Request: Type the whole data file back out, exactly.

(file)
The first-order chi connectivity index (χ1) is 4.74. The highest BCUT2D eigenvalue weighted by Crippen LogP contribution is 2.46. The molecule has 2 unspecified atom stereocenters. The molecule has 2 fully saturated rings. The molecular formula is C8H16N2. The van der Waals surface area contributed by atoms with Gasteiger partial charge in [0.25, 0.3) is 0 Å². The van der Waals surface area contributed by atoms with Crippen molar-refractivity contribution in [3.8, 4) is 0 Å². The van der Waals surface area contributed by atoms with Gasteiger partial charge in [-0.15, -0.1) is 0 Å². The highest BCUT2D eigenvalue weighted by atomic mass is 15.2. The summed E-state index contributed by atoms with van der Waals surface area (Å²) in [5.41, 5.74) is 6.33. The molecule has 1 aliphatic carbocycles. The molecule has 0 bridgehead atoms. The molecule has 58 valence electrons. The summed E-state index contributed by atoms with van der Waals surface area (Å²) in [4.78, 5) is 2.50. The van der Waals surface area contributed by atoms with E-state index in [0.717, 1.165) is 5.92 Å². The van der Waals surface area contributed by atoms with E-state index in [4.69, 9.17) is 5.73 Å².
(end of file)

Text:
The first-order chi connectivity index (χ1) is 4.74. The highest BCUT2D eigenvalue weighted by Crippen LogP contribution is 2.46. The molecule has 2 unspecified atom stereocenters. The molecule has 2 fully saturated rings. The molecular formula is C8H16N2. The van der Waals surface area contributed by atoms with Gasteiger partial charge in [0.25, 0.3) is 0 Å². The van der Waals surface area contributed by atoms with Crippen molar-refractivity contribution in [3.8, 4) is 0 Å². The van der Waals surface area contributed by atoms with Gasteiger partial charge in [-0.15, -0.1) is 0 Å². The highest BCUT2D eigenvalue weighted by atomic mass is 15.2. The summed E-state index contributed by atoms with van der Waals surface area (Å²) in [5.41, 5.74) is 6.33. The molecule has 1 aliphatic carbocycles. The molecule has 0 bridgehead atoms. The molecule has 58 valence electrons. The summed E-state index contributed by atoms with van der Waals surface area (Å²) in [4.78, 5) is 2.50. The van der Waals surface area contributed by atoms with E-state index in [0.717, 1.165) is 5.92 Å². The van der Waals surface area contributed by atoms with E-state index in [4.69, 9.17) is 5.73 Å².